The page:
The technique of writing in the style of diary entries, although popular at the time, feels inferior to an exterieur narrative voice as no one remembers then copies down entire converations. Perhaps in using letters and diary extracts, Anne Bronte was simply trying new narrative methods.

    Although the rivality between Helen and Gilbert is interesting, I fear that readers may simply have become frustrated at Helen if that had been continued any longer (as I was already becoming).

    The characters were well drawn-out and complementary and I loved the way Anne was able to add humour into even the darker scenes, such as when Grimsby tries to persuade Helen that he is not so far-gone as the others in terms of drink. The book also really makes one consider how lonely women were. Helen only had two friends she could see regularly and in seeing Milicent, she also had to put up with Annabella's company.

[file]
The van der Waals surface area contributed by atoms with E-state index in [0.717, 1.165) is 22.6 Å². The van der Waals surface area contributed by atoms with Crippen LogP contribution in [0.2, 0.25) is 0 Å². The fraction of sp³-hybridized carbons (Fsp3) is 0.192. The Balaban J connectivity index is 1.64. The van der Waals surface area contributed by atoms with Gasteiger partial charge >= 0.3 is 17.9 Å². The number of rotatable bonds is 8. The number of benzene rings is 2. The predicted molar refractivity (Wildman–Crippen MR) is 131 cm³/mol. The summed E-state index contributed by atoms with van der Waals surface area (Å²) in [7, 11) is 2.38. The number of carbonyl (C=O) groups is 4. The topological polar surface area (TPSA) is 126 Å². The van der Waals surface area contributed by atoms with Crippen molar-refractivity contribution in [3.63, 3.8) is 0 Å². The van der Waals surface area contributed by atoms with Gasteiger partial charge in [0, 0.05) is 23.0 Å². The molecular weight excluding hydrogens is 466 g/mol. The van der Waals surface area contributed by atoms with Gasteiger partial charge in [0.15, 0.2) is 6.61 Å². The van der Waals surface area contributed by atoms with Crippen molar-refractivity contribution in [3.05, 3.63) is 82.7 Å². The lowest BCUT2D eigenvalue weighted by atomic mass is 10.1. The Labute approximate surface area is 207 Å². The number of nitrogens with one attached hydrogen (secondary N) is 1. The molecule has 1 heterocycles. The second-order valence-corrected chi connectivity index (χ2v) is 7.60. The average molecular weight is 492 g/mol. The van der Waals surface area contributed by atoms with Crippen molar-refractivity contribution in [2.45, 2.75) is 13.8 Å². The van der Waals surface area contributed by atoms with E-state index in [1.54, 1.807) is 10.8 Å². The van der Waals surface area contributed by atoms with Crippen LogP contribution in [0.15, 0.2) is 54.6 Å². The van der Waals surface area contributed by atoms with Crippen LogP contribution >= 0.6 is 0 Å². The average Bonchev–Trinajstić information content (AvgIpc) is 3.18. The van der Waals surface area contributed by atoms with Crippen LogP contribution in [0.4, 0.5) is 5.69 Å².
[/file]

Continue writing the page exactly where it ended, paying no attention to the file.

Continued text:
4. #4
    Registered User kev67's Avatar
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    thought it was good on the whole. A lot of the drunkeness and bad behaviour seemed too realistic to have been invented. I wondered where Anne Brontė witnessed it. I knew Branwell was bad, but not that bad. There were other good bits, like Gilbert's assault, and the death scene. Some bits were not so good, like the wish fulfilment at the end
    According to Aldous Huxley, D.H. Lawrence once said that Balzac was 'a gigantic dwarf', and in a sense the same is true of Dickens.
    Charles Dickens, by George Orwell